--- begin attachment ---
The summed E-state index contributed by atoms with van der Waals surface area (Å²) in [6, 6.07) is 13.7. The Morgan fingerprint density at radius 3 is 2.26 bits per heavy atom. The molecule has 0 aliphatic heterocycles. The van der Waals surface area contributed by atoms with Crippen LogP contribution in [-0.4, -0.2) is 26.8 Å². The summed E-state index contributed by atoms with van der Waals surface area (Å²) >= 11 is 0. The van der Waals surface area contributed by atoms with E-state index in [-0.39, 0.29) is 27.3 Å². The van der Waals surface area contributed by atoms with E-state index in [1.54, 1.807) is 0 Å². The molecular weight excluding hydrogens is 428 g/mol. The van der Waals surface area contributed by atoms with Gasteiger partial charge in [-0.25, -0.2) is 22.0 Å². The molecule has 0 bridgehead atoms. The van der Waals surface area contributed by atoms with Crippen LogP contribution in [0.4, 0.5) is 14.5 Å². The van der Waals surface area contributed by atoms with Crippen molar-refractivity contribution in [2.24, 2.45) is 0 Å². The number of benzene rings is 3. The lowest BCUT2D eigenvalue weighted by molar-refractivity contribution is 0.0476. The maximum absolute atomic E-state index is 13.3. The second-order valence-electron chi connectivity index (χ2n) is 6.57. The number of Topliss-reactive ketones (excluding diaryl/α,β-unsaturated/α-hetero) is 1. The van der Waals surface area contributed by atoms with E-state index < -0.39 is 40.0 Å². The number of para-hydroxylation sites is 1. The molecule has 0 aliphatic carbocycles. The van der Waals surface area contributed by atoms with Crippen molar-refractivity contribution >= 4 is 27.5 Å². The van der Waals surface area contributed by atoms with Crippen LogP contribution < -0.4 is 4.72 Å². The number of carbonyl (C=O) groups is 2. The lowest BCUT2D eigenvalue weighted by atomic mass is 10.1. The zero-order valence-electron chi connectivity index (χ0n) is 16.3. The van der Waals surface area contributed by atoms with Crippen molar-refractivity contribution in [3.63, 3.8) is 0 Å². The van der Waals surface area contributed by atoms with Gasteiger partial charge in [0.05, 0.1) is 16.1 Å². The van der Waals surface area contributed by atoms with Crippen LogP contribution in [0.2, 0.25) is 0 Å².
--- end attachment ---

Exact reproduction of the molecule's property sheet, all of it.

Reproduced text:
The summed E-state index contributed by atoms with van der Waals surface area (Å²) in [6, 6.07) is 13.7. The Morgan fingerprint density at radius 3 is 2.26 bits per heavy atom. The molecule has 0 aliphatic heterocycles. The van der Waals surface area contributed by atoms with Crippen LogP contribution in [-0.4, -0.2) is 26.8 Å². The summed E-state index contributed by atoms with van der Waals surface area (Å²) >= 11 is 0. The van der Waals surface area contributed by atoms with E-state index in [-0.39, 0.29) is 27.3 Å². The van der Waals surface area contributed by atoms with E-state index in [1.54, 1.807) is 0 Å². The molecular weight excluding hydrogens is 428 g/mol. The van der Waals surface area contributed by atoms with Gasteiger partial charge in [-0.25, -0.2) is 22.0 Å². The molecule has 0 bridgehead atoms. The van der Waals surface area contributed by atoms with Crippen LogP contribution in [0.4, 0.5) is 14.5 Å². The van der Waals surface area contributed by atoms with Crippen molar-refractivity contribution in [2.24, 2.45) is 0 Å². The number of benzene rings is 3. The lowest BCUT2D eigenvalue weighted by molar-refractivity contribution is 0.0476. The maximum absolute atomic E-state index is 13.3. The second-order valence-electron chi connectivity index (χ2n) is 6.57. The number of Topliss-reactive ketones (excluding diaryl/α,β-unsaturated/α-hetero) is 1. The van der Waals surface area contributed by atoms with E-state index < -0.39 is 40.0 Å². The number of para-hydroxylation sites is 1. The molecule has 0 aliphatic carbocycles. The van der Waals surface area contributed by atoms with Crippen molar-refractivity contribution >= 4 is 27.5 Å². The van der Waals surface area contributed by atoms with Crippen LogP contribution < -0.4 is 4.72 Å². The number of carbonyl (C=O) groups is 2. The lowest BCUT2D eigenvalue weighted by atomic mass is 10.1. The zero-order valence-electron chi connectivity index (χ0n) is 16.3. The van der Waals surface area contributed by atoms with Crippen molar-refractivity contribution in [3.63, 3.8) is 0 Å². The van der Waals surface area contributed by atoms with Gasteiger partial charge in [0.05, 0.1) is 16.1 Å². The van der Waals surface area contributed by atoms with Crippen LogP contribution in [0.2, 0.25) is 0 Å².